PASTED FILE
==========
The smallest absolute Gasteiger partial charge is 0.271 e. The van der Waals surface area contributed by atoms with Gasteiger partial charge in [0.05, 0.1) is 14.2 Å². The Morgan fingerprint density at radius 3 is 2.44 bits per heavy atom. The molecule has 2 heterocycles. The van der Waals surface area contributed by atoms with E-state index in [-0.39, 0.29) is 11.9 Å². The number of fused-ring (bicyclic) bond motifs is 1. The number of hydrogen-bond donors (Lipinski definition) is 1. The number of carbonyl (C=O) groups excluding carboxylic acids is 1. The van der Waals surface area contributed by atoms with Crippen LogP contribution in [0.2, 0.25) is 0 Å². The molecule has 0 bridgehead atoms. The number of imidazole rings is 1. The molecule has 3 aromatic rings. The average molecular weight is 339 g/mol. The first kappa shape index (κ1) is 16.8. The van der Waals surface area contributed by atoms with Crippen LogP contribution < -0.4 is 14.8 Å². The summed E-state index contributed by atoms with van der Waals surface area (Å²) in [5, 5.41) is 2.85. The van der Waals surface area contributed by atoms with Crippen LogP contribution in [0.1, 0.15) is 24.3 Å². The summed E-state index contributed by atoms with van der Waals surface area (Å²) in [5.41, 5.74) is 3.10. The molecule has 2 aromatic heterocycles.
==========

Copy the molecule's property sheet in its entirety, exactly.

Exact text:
The smallest absolute Gasteiger partial charge is 0.271 e. The van der Waals surface area contributed by atoms with Gasteiger partial charge in [0.05, 0.1) is 14.2 Å². The Morgan fingerprint density at radius 3 is 2.44 bits per heavy atom. The molecule has 2 heterocycles. The van der Waals surface area contributed by atoms with E-state index in [-0.39, 0.29) is 11.9 Å². The number of fused-ring (bicyclic) bond motifs is 1. The number of hydrogen-bond donors (Lipinski definition) is 1. The number of carbonyl (C=O) groups excluding carboxylic acids is 1. The van der Waals surface area contributed by atoms with Crippen LogP contribution in [0.2, 0.25) is 0 Å². The molecule has 0 bridgehead atoms. The number of imidazole rings is 1. The molecule has 3 aromatic rings. The average molecular weight is 339 g/mol. The first kappa shape index (κ1) is 16.8. The van der Waals surface area contributed by atoms with Crippen LogP contribution < -0.4 is 14.8 Å². The summed E-state index contributed by atoms with van der Waals surface area (Å²) in [5, 5.41) is 2.85. The van der Waals surface area contributed by atoms with Crippen LogP contribution in [0.1, 0.15) is 24.3 Å². The summed E-state index contributed by atoms with van der Waals surface area (Å²) in [5.41, 5.74) is 3.10. The molecule has 2 aromatic heterocycles.